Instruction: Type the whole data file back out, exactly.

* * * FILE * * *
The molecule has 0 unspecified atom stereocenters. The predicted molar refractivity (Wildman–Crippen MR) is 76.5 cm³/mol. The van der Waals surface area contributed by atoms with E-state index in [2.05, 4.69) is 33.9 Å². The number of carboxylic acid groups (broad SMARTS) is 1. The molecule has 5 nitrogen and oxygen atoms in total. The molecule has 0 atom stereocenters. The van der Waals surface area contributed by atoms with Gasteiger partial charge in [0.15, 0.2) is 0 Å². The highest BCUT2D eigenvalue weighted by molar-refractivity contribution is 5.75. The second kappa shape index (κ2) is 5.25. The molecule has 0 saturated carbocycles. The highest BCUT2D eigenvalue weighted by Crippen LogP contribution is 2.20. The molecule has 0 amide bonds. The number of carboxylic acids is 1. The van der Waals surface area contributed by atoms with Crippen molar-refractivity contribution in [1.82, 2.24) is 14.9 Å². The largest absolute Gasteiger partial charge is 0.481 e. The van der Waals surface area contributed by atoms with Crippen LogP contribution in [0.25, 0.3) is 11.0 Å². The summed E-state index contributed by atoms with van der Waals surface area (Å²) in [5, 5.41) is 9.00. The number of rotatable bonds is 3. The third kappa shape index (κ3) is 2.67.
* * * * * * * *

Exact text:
The molecule has 0 unspecified atom stereocenters. The predicted molar refractivity (Wildman–Crippen MR) is 76.5 cm³/mol. The van der Waals surface area contributed by atoms with E-state index in [2.05, 4.69) is 33.9 Å². The number of carboxylic acid groups (broad SMARTS) is 1. The molecule has 5 nitrogen and oxygen atoms in total. The molecule has 0 atom stereocenters. The van der Waals surface area contributed by atoms with Gasteiger partial charge in [0.15, 0.2) is 0 Å². The highest BCUT2D eigenvalue weighted by molar-refractivity contribution is 5.75. The second kappa shape index (κ2) is 5.25. The molecule has 0 saturated carbocycles. The highest BCUT2D eigenvalue weighted by Crippen LogP contribution is 2.20. The molecule has 0 amide bonds. The number of carboxylic acids is 1. The van der Waals surface area contributed by atoms with Crippen molar-refractivity contribution in [1.82, 2.24) is 14.9 Å². The largest absolute Gasteiger partial charge is 0.481 e. The van der Waals surface area contributed by atoms with Crippen LogP contribution in [0.25, 0.3) is 11.0 Å². The summed E-state index contributed by atoms with van der Waals surface area (Å²) in [5, 5.41) is 9.00. The number of rotatable bonds is 3. The third kappa shape index (κ3) is 2.67.